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Do Rural Migrants Divide Ethnically in the City? Evidence from an Ethnographic Experiment in India

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Despite rapid urbanization across the Global South, identity politics within rural‐urban migrant communities remains understudied. Past scholarship is divided over whether village‐based ethnic divisions will erode or deepen within diverse poor migrant populations. I assess these divergent predictions through an ‘ethnographic survey experiment’ (N=4,218) among unique samples of poor migrants in India. Contra conventional expectations, I find intra‐class ethnic divisions are neither uniformly transcended nor entrenched across key arenas of migrant life. Instead, I observe variation consistent with situational theories predicting ethnic divisions will be muted only in contexts triggering a common identity among migrants. I pinpoint urban employers and politicians as these triggers. Poor migrants ignore ethnic divisions when facing these elites, who perceive and treat them in class terms. However, migrants remain divided in direct interactions with each other. These bifurcated findings imply poor migrants may be available for both class‐based and ethnic mobilization in the city.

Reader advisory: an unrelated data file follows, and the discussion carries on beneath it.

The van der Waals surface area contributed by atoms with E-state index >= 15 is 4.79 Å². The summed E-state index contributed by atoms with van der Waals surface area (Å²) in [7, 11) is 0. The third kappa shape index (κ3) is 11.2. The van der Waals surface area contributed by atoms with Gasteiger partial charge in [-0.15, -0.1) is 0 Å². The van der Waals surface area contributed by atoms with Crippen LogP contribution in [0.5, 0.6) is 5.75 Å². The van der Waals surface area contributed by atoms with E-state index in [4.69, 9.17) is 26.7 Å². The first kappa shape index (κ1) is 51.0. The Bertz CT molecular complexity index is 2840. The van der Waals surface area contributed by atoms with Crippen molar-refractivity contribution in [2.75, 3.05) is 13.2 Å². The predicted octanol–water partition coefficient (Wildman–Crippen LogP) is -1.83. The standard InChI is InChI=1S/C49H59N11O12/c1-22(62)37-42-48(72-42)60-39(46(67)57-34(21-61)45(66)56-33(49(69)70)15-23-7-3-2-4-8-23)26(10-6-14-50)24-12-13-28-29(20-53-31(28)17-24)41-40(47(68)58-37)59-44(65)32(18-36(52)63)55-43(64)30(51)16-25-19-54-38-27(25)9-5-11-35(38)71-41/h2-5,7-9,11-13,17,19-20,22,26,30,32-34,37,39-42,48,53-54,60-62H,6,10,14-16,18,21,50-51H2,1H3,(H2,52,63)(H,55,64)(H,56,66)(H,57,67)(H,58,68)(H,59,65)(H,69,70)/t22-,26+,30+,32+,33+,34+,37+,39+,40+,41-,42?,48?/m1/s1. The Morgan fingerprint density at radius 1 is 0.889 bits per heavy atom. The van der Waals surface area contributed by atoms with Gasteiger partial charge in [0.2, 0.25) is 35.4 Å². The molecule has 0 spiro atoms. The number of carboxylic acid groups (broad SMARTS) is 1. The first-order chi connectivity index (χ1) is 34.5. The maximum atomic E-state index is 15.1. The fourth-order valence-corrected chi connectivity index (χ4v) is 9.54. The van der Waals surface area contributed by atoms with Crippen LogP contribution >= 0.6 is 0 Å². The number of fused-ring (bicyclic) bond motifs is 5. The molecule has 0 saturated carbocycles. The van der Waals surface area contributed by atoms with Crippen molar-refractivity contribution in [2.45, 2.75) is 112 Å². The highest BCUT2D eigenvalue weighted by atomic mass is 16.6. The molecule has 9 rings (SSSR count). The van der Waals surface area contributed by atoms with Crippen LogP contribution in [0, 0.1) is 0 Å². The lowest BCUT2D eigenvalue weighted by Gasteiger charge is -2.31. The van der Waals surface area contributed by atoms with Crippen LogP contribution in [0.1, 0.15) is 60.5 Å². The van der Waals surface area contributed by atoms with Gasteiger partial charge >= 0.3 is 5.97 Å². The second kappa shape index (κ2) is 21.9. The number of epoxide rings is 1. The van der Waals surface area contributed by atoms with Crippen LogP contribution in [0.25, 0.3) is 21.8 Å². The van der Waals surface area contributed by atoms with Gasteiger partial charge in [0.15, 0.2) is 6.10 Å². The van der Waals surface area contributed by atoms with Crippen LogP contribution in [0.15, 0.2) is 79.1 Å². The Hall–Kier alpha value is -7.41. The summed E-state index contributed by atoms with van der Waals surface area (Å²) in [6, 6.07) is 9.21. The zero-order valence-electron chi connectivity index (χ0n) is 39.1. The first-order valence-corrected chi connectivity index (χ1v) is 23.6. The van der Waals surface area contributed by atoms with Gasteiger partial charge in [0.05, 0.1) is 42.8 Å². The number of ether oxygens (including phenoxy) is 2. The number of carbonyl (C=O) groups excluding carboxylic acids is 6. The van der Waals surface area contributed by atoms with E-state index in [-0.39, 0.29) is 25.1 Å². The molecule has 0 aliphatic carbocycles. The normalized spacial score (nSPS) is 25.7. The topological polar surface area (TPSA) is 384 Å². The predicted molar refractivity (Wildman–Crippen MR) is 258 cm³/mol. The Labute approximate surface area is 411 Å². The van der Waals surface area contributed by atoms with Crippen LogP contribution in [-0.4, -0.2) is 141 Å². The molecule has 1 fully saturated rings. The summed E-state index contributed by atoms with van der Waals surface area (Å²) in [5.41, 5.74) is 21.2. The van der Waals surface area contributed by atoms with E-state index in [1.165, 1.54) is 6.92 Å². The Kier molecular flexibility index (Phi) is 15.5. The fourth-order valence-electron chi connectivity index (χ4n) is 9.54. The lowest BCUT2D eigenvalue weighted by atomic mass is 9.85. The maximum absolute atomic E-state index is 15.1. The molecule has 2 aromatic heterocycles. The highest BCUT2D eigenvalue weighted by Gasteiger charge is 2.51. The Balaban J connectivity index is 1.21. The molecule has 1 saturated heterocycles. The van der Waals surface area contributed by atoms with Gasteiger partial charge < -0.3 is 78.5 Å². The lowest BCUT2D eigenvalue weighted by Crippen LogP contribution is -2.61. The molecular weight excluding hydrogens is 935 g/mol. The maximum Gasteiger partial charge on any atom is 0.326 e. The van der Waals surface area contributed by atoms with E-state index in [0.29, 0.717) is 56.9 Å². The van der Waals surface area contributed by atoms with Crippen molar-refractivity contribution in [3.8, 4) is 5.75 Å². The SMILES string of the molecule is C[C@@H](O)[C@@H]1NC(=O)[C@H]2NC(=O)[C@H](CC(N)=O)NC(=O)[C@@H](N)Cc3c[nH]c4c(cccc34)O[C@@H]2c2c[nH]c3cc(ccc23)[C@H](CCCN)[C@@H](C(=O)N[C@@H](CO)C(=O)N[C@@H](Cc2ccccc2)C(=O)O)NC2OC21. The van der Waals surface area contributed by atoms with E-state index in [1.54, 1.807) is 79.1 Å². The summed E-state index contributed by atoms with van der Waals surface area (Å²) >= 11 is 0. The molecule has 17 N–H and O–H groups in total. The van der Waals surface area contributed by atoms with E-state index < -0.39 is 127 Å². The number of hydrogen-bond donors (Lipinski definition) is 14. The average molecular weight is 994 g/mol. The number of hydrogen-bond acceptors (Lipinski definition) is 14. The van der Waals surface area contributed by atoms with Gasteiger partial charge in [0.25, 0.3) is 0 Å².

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Document Type: Research Article

Publication date: October 1, 2017

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